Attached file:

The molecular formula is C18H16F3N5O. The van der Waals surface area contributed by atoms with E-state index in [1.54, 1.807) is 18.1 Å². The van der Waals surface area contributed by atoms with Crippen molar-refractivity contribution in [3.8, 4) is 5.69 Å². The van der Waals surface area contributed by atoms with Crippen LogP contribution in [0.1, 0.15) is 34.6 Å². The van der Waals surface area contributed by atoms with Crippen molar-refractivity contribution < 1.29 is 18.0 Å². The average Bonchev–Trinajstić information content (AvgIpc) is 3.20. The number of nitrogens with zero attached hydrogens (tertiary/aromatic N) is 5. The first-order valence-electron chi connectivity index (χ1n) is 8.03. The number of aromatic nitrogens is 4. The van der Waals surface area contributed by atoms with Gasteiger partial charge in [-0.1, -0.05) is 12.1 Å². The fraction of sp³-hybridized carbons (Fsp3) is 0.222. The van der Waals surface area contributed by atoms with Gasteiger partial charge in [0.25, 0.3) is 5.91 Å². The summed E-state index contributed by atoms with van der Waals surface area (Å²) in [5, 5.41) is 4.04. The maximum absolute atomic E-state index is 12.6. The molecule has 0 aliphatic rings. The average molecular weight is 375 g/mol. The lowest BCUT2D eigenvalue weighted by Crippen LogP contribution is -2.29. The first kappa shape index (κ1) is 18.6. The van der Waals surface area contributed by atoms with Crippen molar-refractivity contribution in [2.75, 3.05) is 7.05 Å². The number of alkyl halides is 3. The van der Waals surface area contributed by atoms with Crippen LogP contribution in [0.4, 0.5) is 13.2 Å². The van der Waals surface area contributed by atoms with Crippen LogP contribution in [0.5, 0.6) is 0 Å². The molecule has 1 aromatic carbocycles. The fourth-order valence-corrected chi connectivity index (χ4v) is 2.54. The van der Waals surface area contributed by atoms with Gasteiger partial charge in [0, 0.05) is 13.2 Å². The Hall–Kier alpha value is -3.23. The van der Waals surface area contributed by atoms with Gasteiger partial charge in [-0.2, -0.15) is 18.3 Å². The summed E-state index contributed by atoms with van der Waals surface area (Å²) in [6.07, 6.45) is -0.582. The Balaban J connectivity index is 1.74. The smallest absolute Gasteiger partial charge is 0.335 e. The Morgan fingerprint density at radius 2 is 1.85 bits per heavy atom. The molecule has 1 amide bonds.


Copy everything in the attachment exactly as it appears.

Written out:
The molecular formula is C18H16F3N5O. The van der Waals surface area contributed by atoms with E-state index in [1.54, 1.807) is 18.1 Å². The van der Waals surface area contributed by atoms with Crippen molar-refractivity contribution in [3.8, 4) is 5.69 Å². The van der Waals surface area contributed by atoms with Crippen LogP contribution in [0.1, 0.15) is 34.6 Å². The van der Waals surface area contributed by atoms with Crippen molar-refractivity contribution < 1.29 is 18.0 Å². The average Bonchev–Trinajstić information content (AvgIpc) is 3.20. The number of nitrogens with zero attached hydrogens (tertiary/aromatic N) is 5. The first-order valence-electron chi connectivity index (χ1n) is 8.03. The number of aromatic nitrogens is 4. The van der Waals surface area contributed by atoms with Gasteiger partial charge in [-0.1, -0.05) is 12.1 Å². The fraction of sp³-hybridized carbons (Fsp3) is 0.222. The van der Waals surface area contributed by atoms with Gasteiger partial charge in [0.25, 0.3) is 5.91 Å². The summed E-state index contributed by atoms with van der Waals surface area (Å²) in [5, 5.41) is 4.04. The maximum absolute atomic E-state index is 12.6. The molecule has 0 aliphatic rings. The average molecular weight is 375 g/mol. The lowest BCUT2D eigenvalue weighted by Crippen LogP contribution is -2.29. The first kappa shape index (κ1) is 18.6. The van der Waals surface area contributed by atoms with Crippen molar-refractivity contribution in [2.75, 3.05) is 7.05 Å². The number of alkyl halides is 3. The van der Waals surface area contributed by atoms with Crippen LogP contribution in [0.4, 0.5) is 13.2 Å². The van der Waals surface area contributed by atoms with Crippen LogP contribution in [0.5, 0.6) is 0 Å². The molecule has 1 aromatic carbocycles. The fourth-order valence-corrected chi connectivity index (χ4v) is 2.54. The van der Waals surface area contributed by atoms with Gasteiger partial charge in [0, 0.05) is 13.2 Å². The Hall–Kier alpha value is -3.23. The van der Waals surface area contributed by atoms with Gasteiger partial charge in [-0.2, -0.15) is 18.3 Å². The summed E-state index contributed by atoms with van der Waals surface area (Å²) in [6.07, 6.45) is -0.582. The Balaban J connectivity index is 1.74. The smallest absolute Gasteiger partial charge is 0.335 e. The Morgan fingerprint density at radius 2 is 1.85 bits per heavy atom. The molecule has 1 amide bonds.